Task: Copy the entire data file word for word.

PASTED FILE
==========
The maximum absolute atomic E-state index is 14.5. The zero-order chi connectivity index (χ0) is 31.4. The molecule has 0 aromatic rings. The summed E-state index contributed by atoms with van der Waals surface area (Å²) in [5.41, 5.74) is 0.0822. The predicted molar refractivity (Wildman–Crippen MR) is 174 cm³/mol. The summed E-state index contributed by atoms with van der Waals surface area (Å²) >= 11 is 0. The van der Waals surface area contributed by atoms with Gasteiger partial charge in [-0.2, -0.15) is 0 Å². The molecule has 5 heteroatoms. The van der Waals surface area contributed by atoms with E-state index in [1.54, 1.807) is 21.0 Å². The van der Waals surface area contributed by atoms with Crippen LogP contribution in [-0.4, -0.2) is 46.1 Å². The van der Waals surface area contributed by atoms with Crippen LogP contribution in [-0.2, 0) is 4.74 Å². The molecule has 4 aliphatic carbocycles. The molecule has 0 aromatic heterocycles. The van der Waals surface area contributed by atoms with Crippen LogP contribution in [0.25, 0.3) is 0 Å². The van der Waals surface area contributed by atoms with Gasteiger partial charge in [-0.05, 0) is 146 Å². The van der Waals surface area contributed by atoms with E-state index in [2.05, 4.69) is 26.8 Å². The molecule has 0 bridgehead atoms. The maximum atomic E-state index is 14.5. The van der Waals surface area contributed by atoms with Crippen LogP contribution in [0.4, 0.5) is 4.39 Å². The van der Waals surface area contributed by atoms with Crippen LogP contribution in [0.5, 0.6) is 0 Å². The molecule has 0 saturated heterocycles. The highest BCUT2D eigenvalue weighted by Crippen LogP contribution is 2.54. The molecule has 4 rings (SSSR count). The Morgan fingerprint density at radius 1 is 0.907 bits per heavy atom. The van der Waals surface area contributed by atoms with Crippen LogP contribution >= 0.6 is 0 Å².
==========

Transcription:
The maximum absolute atomic E-state index is 14.5. The zero-order chi connectivity index (χ0) is 31.4. The molecule has 0 aromatic rings. The summed E-state index contributed by atoms with van der Waals surface area (Å²) in [5.41, 5.74) is 0.0822. The predicted molar refractivity (Wildman–Crippen MR) is 174 cm³/mol. The summed E-state index contributed by atoms with van der Waals surface area (Å²) >= 11 is 0. The van der Waals surface area contributed by atoms with Gasteiger partial charge in [-0.2, -0.15) is 0 Å². The molecule has 5 heteroatoms. The van der Waals surface area contributed by atoms with E-state index in [1.54, 1.807) is 21.0 Å². The van der Waals surface area contributed by atoms with Crippen LogP contribution in [-0.4, -0.2) is 46.1 Å². The van der Waals surface area contributed by atoms with Crippen LogP contribution in [-0.2, 0) is 4.74 Å². The molecule has 4 aliphatic carbocycles. The molecule has 0 aromatic heterocycles. The van der Waals surface area contributed by atoms with Crippen LogP contribution in [0.25, 0.3) is 0 Å². The van der Waals surface area contributed by atoms with Gasteiger partial charge in [-0.05, 0) is 146 Å². The van der Waals surface area contributed by atoms with E-state index in [2.05, 4.69) is 26.8 Å². The molecule has 0 bridgehead atoms. The maximum atomic E-state index is 14.5. The van der Waals surface area contributed by atoms with Crippen LogP contribution in [0.4, 0.5) is 4.39 Å². The van der Waals surface area contributed by atoms with Crippen LogP contribution in [0.5, 0.6) is 0 Å². The molecule has 0 saturated heterocycles. The highest BCUT2D eigenvalue weighted by Crippen LogP contribution is 2.54. The molecule has 4 rings (SSSR count). The Morgan fingerprint density at radius 1 is 0.907 bits per heavy atom. The van der Waals surface area contributed by atoms with Crippen LogP contribution >= 0.6 is 0 Å².